Yin and yang

GE Healthcare acquires cancer diagnostic company Clarient Inc.

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BOSTON—When GE Healthcare was looking for a way to expand its presence into the molecular diagnostics sector, its search started and ended with Clarient Inc.

In October, GE Healthcare announced a definitive agreement to acquire Clarient, a leading player in the fast-growing molecular diagnostics sector. The transaction values Clarient at approximately $580 million, net of cash and investments as of June 30.

The Federal Trade Commission has cleared the way for GE Healthcare's purchase of Clarient by granting the company early termination of the waiting period under the Hart-Scott-Rodino Antitrust Improvement Act of 1976, removing antitrust barriers in the United States to the cash deal, estimated at $570 million to $580 million.

According to GE Healthcare, the deal is expected to close later this year or early in 2011.
Based in Alisio Viejo, Calif., Clarient provides pathologists and oncologists with access to key diagnostic tests that shed light on the complex nature of various cancers. The company is focused on developing novel, proprietary diagnostic markers and tests for the profiling of breast, prostate, lung, colon and blood-based cancers, to help clinicians make informed decisions on how best to treat their patients.

Clarient's technologies, combined with GE Healthcare's strengths in diagnostic imaging, are expected to accelerate the development of new integrated tools for the diagnosis and characterization of cancer.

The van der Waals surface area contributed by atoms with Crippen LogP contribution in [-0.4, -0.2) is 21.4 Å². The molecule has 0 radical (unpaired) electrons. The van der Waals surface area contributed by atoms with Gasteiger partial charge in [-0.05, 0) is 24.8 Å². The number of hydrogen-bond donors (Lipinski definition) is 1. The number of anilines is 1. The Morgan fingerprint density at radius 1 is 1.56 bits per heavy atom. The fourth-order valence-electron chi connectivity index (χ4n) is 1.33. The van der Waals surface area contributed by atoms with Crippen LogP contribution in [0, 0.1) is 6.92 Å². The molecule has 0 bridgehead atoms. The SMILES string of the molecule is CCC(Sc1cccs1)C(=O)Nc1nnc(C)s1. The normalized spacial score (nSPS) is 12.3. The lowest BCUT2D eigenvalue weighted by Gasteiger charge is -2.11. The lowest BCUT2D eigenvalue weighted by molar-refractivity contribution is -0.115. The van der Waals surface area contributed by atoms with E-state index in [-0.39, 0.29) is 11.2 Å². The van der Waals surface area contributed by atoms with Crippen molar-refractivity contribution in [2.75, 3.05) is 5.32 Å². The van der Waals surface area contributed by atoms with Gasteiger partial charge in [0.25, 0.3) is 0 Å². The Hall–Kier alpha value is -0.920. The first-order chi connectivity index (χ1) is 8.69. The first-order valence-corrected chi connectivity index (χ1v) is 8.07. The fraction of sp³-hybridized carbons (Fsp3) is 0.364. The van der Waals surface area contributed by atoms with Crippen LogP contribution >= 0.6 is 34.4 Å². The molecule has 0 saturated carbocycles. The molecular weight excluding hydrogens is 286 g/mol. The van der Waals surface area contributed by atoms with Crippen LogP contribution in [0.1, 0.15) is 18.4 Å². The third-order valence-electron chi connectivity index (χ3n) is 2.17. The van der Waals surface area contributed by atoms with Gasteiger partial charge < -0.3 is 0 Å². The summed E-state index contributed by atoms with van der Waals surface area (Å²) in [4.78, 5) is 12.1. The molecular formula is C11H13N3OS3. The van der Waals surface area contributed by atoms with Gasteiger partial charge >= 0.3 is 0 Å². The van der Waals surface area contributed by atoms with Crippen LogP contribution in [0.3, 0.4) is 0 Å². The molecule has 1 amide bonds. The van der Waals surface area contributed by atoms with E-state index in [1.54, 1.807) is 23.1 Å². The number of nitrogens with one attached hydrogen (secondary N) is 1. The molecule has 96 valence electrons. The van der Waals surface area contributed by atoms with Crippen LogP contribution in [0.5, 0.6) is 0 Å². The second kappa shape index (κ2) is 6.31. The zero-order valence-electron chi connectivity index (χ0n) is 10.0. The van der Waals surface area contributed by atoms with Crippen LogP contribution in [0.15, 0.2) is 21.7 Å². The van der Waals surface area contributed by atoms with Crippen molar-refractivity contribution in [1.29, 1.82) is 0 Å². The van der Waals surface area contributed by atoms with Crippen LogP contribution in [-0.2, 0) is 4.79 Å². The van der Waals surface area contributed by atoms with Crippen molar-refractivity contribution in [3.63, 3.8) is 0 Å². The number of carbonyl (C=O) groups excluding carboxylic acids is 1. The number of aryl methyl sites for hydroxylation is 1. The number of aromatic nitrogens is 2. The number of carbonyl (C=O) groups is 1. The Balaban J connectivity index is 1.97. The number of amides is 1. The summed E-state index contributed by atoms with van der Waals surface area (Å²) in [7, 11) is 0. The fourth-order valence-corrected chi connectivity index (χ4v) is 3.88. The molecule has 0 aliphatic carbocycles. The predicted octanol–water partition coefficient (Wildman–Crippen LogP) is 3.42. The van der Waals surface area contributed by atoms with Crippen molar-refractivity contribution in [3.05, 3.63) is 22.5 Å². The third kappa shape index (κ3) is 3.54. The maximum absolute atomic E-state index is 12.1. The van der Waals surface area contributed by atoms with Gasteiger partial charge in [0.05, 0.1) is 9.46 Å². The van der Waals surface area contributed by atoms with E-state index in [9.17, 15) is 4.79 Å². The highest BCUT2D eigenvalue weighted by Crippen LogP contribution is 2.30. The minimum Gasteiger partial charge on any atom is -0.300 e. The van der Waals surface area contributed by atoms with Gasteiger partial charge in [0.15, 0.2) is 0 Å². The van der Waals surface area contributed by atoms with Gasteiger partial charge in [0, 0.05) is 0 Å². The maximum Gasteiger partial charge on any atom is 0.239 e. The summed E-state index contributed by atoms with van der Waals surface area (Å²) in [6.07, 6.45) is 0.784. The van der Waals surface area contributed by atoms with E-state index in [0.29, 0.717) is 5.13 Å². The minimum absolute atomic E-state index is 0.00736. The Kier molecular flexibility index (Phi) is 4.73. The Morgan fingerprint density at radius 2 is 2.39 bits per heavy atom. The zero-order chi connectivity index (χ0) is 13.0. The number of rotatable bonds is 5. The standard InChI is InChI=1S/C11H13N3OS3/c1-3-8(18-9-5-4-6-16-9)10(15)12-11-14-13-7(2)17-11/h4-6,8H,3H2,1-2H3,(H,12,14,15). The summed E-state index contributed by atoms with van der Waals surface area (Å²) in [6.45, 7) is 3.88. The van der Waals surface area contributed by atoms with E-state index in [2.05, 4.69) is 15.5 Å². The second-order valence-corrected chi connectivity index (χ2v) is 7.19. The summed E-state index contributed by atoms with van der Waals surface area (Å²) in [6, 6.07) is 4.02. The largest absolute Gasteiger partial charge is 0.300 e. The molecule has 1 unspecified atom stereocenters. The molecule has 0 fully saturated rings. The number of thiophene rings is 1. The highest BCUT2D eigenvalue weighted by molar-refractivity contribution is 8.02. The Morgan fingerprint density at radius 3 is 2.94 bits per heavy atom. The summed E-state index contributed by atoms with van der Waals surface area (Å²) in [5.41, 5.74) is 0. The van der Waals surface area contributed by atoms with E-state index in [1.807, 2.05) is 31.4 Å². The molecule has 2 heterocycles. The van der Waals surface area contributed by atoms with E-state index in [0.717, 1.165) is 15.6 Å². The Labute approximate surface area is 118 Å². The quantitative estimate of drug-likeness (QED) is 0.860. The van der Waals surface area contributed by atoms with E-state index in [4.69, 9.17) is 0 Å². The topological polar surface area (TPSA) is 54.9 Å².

"We are extremely excited about the acquisition of Clarient," says Pascale Witz, president and CEO of Medical Diagnostics at GE Healthcare. "This marks an immediate step forward in how we treat cancer. Clarient is a clear leader in molecular diagnostics, and they have services and technologies that they use for tests of characterization and assessment of cancer."

A subsidiary of GE will commence a tender offer for all outstanding common and preferred shares of Clarient at $5 per common share and $20 per preferred share, in each case payable in cash.

The board of directors of Clarient has approved the transaction and unanimously recommended that Clarient stockholders tender their shares in the transaction.

Stockholders holding approximately 47 percent of Clarient's current outstanding voting stock have agreed, among other things, to tender their shares in the proposed transaction.  GE Healthcare will acquire any Clarient shares not purchased in the tender offer in a second-step merger at the same price per share paid in the tender offer.

The Clarient brand also will be retained, Witz says.

"This is really a platform for expanding our capabilities, and we want Clarient to continue to grow and we hope to accelerate and expand that by leveraging our global reach and our technology for them," she says.

Witz points out that cancer is a very complex disease and "the more we understand the disease, the more we come to understand its complexities. While we used to define cancer by geography, now we realize every cancer is different. What defines every cancer is its molecular profile."

Moreover, molecular diagnostics provide precise information about a patient's cancer and can help doctors decide on the best treatment, she adds.

"You need to understand the molecular profile, which is the fingerprint of the cancer," Witz explains. "You can define which treatment you are going to use."

The therapies, as a result, are complex and they depend on the molecular profiling of the cancer and require powerful diagnostics.